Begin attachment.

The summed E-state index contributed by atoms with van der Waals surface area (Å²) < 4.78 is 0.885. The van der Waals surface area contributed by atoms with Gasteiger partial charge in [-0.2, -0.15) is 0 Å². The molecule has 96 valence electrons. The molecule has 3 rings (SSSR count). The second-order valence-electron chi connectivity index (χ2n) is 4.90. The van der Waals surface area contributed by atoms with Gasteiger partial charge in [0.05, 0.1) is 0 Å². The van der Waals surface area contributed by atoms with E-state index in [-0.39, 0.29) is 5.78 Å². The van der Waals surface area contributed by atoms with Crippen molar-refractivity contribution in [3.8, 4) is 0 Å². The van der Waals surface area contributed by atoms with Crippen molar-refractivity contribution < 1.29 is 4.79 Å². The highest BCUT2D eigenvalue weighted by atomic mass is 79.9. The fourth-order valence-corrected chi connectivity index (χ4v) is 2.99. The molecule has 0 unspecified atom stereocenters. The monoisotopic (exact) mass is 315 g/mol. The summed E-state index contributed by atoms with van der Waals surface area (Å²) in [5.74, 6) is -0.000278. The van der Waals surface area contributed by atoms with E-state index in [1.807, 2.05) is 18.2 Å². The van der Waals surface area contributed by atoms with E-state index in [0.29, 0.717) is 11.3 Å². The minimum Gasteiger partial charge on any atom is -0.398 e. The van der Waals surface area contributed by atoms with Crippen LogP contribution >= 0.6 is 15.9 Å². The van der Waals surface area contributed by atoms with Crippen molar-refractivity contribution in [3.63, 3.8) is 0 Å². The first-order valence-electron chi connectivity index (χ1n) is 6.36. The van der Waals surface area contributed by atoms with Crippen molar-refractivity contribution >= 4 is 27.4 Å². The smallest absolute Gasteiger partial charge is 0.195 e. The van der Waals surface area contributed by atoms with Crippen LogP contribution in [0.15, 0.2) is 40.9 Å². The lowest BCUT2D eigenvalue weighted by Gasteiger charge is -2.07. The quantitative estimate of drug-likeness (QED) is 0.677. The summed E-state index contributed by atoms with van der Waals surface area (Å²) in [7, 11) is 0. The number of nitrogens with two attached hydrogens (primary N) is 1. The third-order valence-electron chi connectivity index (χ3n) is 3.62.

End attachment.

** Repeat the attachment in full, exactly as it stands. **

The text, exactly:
The summed E-state index contributed by atoms with van der Waals surface area (Å²) < 4.78 is 0.885. The van der Waals surface area contributed by atoms with Gasteiger partial charge in [-0.2, -0.15) is 0 Å². The molecule has 96 valence electrons. The molecule has 3 rings (SSSR count). The second-order valence-electron chi connectivity index (χ2n) is 4.90. The van der Waals surface area contributed by atoms with Gasteiger partial charge in [0.05, 0.1) is 0 Å². The van der Waals surface area contributed by atoms with E-state index in [-0.39, 0.29) is 5.78 Å². The van der Waals surface area contributed by atoms with Crippen molar-refractivity contribution in [3.8, 4) is 0 Å². The van der Waals surface area contributed by atoms with Crippen molar-refractivity contribution < 1.29 is 4.79 Å². The highest BCUT2D eigenvalue weighted by atomic mass is 79.9. The fourth-order valence-corrected chi connectivity index (χ4v) is 2.99. The molecule has 0 unspecified atom stereocenters. The monoisotopic (exact) mass is 315 g/mol. The summed E-state index contributed by atoms with van der Waals surface area (Å²) in [5.74, 6) is -0.000278. The van der Waals surface area contributed by atoms with E-state index in [1.807, 2.05) is 18.2 Å². The van der Waals surface area contributed by atoms with E-state index in [0.29, 0.717) is 11.3 Å². The minimum Gasteiger partial charge on any atom is -0.398 e. The van der Waals surface area contributed by atoms with Crippen LogP contribution >= 0.6 is 15.9 Å². The van der Waals surface area contributed by atoms with Crippen molar-refractivity contribution in [3.63, 3.8) is 0 Å². The first-order valence-electron chi connectivity index (χ1n) is 6.36. The van der Waals surface area contributed by atoms with Crippen molar-refractivity contribution >= 4 is 27.4 Å². The smallest absolute Gasteiger partial charge is 0.195 e. The van der Waals surface area contributed by atoms with Crippen LogP contribution in [0.15, 0.2) is 40.9 Å². The lowest BCUT2D eigenvalue weighted by Gasteiger charge is -2.07. The quantitative estimate of drug-likeness (QED) is 0.677. The summed E-state index contributed by atoms with van der Waals surface area (Å²) in [7, 11) is 0. The number of nitrogens with two attached hydrogens (primary N) is 1. The third-order valence-electron chi connectivity index (χ3n) is 3.62.